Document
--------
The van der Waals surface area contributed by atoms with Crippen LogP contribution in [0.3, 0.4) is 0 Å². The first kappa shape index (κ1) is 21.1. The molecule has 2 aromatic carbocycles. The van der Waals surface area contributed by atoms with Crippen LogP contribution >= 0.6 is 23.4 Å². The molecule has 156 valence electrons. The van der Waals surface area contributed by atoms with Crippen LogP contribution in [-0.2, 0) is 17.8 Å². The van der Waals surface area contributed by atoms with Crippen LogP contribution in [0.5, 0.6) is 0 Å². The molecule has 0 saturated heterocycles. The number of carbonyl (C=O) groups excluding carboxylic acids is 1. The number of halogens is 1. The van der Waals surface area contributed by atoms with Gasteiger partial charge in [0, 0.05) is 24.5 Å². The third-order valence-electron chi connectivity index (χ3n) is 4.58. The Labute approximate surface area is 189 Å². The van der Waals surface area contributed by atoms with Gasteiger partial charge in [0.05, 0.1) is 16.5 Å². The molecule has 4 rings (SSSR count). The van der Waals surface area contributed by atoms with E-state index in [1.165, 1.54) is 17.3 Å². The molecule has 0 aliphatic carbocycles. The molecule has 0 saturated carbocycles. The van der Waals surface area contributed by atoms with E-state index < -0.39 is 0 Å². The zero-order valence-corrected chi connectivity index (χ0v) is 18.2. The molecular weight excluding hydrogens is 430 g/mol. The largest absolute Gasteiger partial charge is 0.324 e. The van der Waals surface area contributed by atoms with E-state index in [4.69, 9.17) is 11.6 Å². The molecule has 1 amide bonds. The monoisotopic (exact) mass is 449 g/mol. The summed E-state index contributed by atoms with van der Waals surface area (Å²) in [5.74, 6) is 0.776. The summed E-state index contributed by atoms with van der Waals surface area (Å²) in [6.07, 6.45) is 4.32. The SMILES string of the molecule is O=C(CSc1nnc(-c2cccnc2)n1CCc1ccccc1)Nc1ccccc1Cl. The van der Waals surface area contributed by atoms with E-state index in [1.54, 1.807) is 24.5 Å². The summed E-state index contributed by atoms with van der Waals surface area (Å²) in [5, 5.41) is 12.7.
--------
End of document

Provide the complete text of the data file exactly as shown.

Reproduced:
The van der Waals surface area contributed by atoms with Crippen LogP contribution in [0.3, 0.4) is 0 Å². The first kappa shape index (κ1) is 21.1. The molecule has 2 aromatic carbocycles. The van der Waals surface area contributed by atoms with Crippen LogP contribution >= 0.6 is 23.4 Å². The molecule has 156 valence electrons. The van der Waals surface area contributed by atoms with Crippen LogP contribution in [-0.2, 0) is 17.8 Å². The van der Waals surface area contributed by atoms with Crippen LogP contribution in [0.5, 0.6) is 0 Å². The molecule has 0 saturated heterocycles. The number of carbonyl (C=O) groups excluding carboxylic acids is 1. The number of halogens is 1. The van der Waals surface area contributed by atoms with Gasteiger partial charge in [0, 0.05) is 24.5 Å². The third-order valence-electron chi connectivity index (χ3n) is 4.58. The Labute approximate surface area is 189 Å². The van der Waals surface area contributed by atoms with Gasteiger partial charge in [0.05, 0.1) is 16.5 Å². The molecule has 4 rings (SSSR count). The van der Waals surface area contributed by atoms with E-state index in [1.165, 1.54) is 17.3 Å². The molecule has 0 aliphatic carbocycles. The molecule has 0 saturated carbocycles. The van der Waals surface area contributed by atoms with E-state index < -0.39 is 0 Å². The zero-order valence-corrected chi connectivity index (χ0v) is 18.2. The molecular weight excluding hydrogens is 430 g/mol. The largest absolute Gasteiger partial charge is 0.324 e. The van der Waals surface area contributed by atoms with E-state index in [4.69, 9.17) is 11.6 Å². The molecule has 1 amide bonds. The monoisotopic (exact) mass is 449 g/mol. The summed E-state index contributed by atoms with van der Waals surface area (Å²) in [5.74, 6) is 0.776. The summed E-state index contributed by atoms with van der Waals surface area (Å²) in [6.07, 6.45) is 4.32. The SMILES string of the molecule is O=C(CSc1nnc(-c2cccnc2)n1CCc1ccccc1)Nc1ccccc1Cl. The van der Waals surface area contributed by atoms with E-state index in [1.54, 1.807) is 24.5 Å². The summed E-state index contributed by atoms with van der Waals surface area (Å²) in [5, 5.41) is 12.7.